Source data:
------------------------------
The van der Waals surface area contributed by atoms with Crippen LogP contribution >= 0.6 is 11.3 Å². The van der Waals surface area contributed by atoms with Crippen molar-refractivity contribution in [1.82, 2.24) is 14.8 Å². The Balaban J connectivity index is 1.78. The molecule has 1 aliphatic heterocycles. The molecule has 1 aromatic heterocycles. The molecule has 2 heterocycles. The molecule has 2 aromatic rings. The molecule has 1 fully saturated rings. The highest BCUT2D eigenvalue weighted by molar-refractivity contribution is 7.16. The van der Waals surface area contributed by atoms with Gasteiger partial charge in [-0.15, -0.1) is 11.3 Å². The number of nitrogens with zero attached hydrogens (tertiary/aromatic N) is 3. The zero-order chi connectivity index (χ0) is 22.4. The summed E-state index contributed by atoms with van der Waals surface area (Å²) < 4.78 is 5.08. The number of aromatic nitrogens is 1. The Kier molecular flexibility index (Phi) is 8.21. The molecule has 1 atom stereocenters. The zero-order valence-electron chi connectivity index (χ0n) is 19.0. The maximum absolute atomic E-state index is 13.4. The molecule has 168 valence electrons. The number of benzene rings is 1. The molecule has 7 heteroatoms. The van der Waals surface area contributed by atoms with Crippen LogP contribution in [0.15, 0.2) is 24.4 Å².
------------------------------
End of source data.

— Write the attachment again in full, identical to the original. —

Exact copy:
The van der Waals surface area contributed by atoms with Crippen LogP contribution >= 0.6 is 11.3 Å². The van der Waals surface area contributed by atoms with Crippen molar-refractivity contribution in [1.82, 2.24) is 14.8 Å². The Balaban J connectivity index is 1.78. The molecule has 1 aliphatic heterocycles. The molecule has 1 aromatic heterocycles. The molecule has 2 heterocycles. The molecule has 2 aromatic rings. The molecule has 1 fully saturated rings. The highest BCUT2D eigenvalue weighted by molar-refractivity contribution is 7.16. The van der Waals surface area contributed by atoms with Gasteiger partial charge in [-0.15, -0.1) is 11.3 Å². The number of nitrogens with zero attached hydrogens (tertiary/aromatic N) is 3. The zero-order chi connectivity index (χ0) is 22.4. The summed E-state index contributed by atoms with van der Waals surface area (Å²) < 4.78 is 5.08. The number of aromatic nitrogens is 1. The Kier molecular flexibility index (Phi) is 8.21. The molecule has 1 atom stereocenters. The zero-order valence-electron chi connectivity index (χ0n) is 19.0. The maximum absolute atomic E-state index is 13.4. The molecule has 168 valence electrons. The number of benzene rings is 1. The molecule has 7 heteroatoms. The van der Waals surface area contributed by atoms with Crippen LogP contribution in [0.15, 0.2) is 24.4 Å².